Language Selection

English French German Italian Portuguese Spanish

SourceLabs Open-Source Catalog

Filed under
OSS

SourceLabs Inc., a service provider for open-source software, Wednesday announced a new community-based catalog of open-source projects that also serves as a wiki and features RSS technology.

Seattle-based SourceLabs introduced the new technology, called Swik, as a service to the open-source community, said Brad Silverberg, managing partner at venture capital firm Ignition Partners-which has invested in SourceLabs-and a SourceLabs board member.

"It's primarily for developers and end users to find out about all the different open-source projects, including documentation, download sites, reviews, descriptions, tips, tricks, all that kind of stuff," Silverberg said. But unlike other open-source catalog offerings, "there are a couple of things that are unique about it. First of all it's a wiki, so that anyone can edit, restructure or add comments-so it evolves dynamically as users use Swik.

"Another thing that's pretty cool about it is it's built using RSS technology, so that if you enter a project that's not already in its database it goes out and it automatically searches and builds information or an entry for that database from existing syndication feeds and populates that database," Silverberg said. "It's actually very cool. When you enter a project that it didn't already know about, it'll go out and search it and fill it in with a lot of the relevant information.

"And then if there's stuff you want to add to it, you can add to it yourself. And so it evolves dynamically as people use it, and it's a nice community resource. It ensures that it's always comprehensive, it's always useful and it's always up to date."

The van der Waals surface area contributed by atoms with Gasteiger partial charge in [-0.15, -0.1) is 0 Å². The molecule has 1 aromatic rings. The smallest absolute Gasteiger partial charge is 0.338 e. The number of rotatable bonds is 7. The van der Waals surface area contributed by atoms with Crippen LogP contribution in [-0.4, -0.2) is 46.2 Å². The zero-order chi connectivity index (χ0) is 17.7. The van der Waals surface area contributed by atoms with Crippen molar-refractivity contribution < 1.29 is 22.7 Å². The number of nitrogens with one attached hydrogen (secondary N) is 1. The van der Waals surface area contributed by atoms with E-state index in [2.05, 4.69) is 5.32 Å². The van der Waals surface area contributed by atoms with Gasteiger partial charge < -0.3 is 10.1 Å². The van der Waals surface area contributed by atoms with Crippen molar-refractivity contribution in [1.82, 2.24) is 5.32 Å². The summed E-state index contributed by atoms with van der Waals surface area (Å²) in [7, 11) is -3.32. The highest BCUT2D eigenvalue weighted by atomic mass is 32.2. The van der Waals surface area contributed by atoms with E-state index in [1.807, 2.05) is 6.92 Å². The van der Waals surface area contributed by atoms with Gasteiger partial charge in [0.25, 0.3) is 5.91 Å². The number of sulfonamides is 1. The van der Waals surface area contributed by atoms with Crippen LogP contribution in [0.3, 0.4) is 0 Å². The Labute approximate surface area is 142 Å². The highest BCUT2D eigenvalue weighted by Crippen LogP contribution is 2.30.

Full Story.

More in Tux Machines

Optimize your Linux rig for top-notch writing

I'm a big fan of Scott Nesbitt's writing, which has a technological bent, but is usually more about working effectively, rather than how tools can make you effective, which is a key distinction. Scott's setup reflects his focus on production rather than tweaking. He has his work tools and everything else is pretty much white noise—which is why LXDE/Lubuntu probably makes a lot of sense for his workflow. It's simple and it stays out of his way. Scott also gets bonus points for moving his family to Linux. That's a tough move, but given that his wife stole his ZaReason laptop, the conversion seems to have taken. Read more

IBM meets demand for Linux with training resources

IBM HAS REAFFIRMED its commitment to Linux with the announcement of an extension to Power Systems Linux. Following on from the company's $1bn financial commitment to the Linux operating system last year, IBM will add Power Systems Linux to the Power Systems services already available for AIX and IBM iSeries servers at 54 IBM Innovation Centres and Client Centres. This will enable Linux systems to better use IBM's Power8 parallel processing and advanced virtualisation. Read more

How Red Hat can catch the developer train

Outside the operating system, according to AngelList data compiled by Leo Polovets, these developers go with MySQL, MongoDB, or PostgreSQL for their database; Chef or Puppet for configuration; and ElasticSearch or Solr for search. None of this technology is developed by Red Hat. Yet all of this technology is what the next generation of developers is using to build modern applications. Given that developers are the new kingmakers, Red Hat needs to get out in front of the developer freight train if it wants to remain relevant for the next 20 years, much less the next two. Read more

Shortlist of open source software used at NASA lab

The offer was too good to be true. Three whole weeks at the NASA Glenn Research Center and an invitation to come back. I could scarcely believe it when I read the email. I immediately forwarded it to my parents with an addition of around 200 exclamation points. They were all for it, so I responded to my contact, Herb Schilling, with a resounding “YES!” Read more